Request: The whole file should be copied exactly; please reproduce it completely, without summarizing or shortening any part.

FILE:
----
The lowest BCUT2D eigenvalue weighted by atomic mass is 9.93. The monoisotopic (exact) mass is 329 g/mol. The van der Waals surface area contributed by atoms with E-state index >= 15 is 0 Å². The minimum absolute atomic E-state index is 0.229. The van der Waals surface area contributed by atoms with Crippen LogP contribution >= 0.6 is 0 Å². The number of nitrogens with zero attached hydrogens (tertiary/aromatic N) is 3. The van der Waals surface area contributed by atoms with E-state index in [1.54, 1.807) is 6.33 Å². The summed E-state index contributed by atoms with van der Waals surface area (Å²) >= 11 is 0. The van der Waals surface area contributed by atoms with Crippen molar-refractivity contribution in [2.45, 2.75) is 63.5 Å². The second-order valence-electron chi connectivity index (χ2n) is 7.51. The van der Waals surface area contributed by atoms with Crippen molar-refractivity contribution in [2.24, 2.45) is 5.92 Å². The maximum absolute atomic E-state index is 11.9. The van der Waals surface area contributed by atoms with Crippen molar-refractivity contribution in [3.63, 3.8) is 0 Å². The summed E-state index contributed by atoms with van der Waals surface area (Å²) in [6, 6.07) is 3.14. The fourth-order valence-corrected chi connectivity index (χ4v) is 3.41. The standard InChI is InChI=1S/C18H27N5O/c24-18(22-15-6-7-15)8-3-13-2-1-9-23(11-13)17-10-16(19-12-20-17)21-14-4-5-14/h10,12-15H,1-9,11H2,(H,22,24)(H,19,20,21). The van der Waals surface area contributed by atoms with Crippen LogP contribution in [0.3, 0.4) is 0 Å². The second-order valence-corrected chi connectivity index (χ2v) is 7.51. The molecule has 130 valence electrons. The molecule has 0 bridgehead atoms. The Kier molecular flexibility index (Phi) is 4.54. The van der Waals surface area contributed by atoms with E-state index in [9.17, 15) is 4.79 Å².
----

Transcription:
The lowest BCUT2D eigenvalue weighted by atomic mass is 9.93. The monoisotopic (exact) mass is 329 g/mol. The van der Waals surface area contributed by atoms with E-state index >= 15 is 0 Å². The minimum absolute atomic E-state index is 0.229. The van der Waals surface area contributed by atoms with Crippen LogP contribution >= 0.6 is 0 Å². The number of nitrogens with zero attached hydrogens (tertiary/aromatic N) is 3. The van der Waals surface area contributed by atoms with E-state index in [1.54, 1.807) is 6.33 Å². The summed E-state index contributed by atoms with van der Waals surface area (Å²) >= 11 is 0. The van der Waals surface area contributed by atoms with Crippen molar-refractivity contribution in [2.45, 2.75) is 63.5 Å². The second-order valence-electron chi connectivity index (χ2n) is 7.51. The van der Waals surface area contributed by atoms with Crippen molar-refractivity contribution in [2.24, 2.45) is 5.92 Å². The maximum absolute atomic E-state index is 11.9. The van der Waals surface area contributed by atoms with Crippen molar-refractivity contribution in [3.63, 3.8) is 0 Å². The summed E-state index contributed by atoms with van der Waals surface area (Å²) in [6, 6.07) is 3.14. The fourth-order valence-corrected chi connectivity index (χ4v) is 3.41. The standard InChI is InChI=1S/C18H27N5O/c24-18(22-15-6-7-15)8-3-13-2-1-9-23(11-13)17-10-16(19-12-20-17)21-14-4-5-14/h10,12-15H,1-9,11H2,(H,22,24)(H,19,20,21). The van der Waals surface area contributed by atoms with Crippen LogP contribution in [0.3, 0.4) is 0 Å². The second-order valence-corrected chi connectivity index (χ2v) is 7.51. The molecule has 130 valence electrons. The molecule has 0 bridgehead atoms. The Kier molecular flexibility index (Phi) is 4.54. The van der Waals surface area contributed by atoms with E-state index in [9.17, 15) is 4.79 Å².